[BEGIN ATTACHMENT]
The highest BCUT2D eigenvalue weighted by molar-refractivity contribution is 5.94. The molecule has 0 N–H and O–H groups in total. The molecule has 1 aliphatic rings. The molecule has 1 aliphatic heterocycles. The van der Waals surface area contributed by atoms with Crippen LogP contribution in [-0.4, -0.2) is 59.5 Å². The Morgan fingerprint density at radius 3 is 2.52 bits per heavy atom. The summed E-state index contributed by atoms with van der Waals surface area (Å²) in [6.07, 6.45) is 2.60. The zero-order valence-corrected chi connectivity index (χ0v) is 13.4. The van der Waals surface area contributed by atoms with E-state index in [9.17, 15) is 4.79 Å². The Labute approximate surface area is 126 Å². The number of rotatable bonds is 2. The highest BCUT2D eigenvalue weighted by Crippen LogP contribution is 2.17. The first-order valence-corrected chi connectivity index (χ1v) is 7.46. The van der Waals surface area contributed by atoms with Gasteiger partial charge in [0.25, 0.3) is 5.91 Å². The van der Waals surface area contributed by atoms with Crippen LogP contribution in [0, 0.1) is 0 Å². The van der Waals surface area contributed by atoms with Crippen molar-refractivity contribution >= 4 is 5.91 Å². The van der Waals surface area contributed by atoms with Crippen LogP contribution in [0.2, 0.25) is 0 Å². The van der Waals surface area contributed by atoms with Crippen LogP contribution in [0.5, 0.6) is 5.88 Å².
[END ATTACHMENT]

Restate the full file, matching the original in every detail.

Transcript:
The highest BCUT2D eigenvalue weighted by molar-refractivity contribution is 5.94. The molecule has 0 N–H and O–H groups in total. The molecule has 1 aliphatic rings. The molecule has 1 aliphatic heterocycles. The van der Waals surface area contributed by atoms with Crippen LogP contribution in [-0.4, -0.2) is 59.5 Å². The Morgan fingerprint density at radius 3 is 2.52 bits per heavy atom. The summed E-state index contributed by atoms with van der Waals surface area (Å²) in [6.07, 6.45) is 2.60. The zero-order valence-corrected chi connectivity index (χ0v) is 13.4. The van der Waals surface area contributed by atoms with E-state index in [9.17, 15) is 4.79 Å². The Labute approximate surface area is 126 Å². The number of rotatable bonds is 2. The highest BCUT2D eigenvalue weighted by Crippen LogP contribution is 2.17. The first-order valence-corrected chi connectivity index (χ1v) is 7.46. The van der Waals surface area contributed by atoms with Gasteiger partial charge in [0.25, 0.3) is 5.91 Å². The van der Waals surface area contributed by atoms with Crippen LogP contribution in [0, 0.1) is 0 Å². The van der Waals surface area contributed by atoms with Crippen molar-refractivity contribution >= 4 is 5.91 Å². The van der Waals surface area contributed by atoms with Crippen LogP contribution in [0.2, 0.25) is 0 Å². The van der Waals surface area contributed by atoms with Crippen LogP contribution in [0.5, 0.6) is 5.88 Å².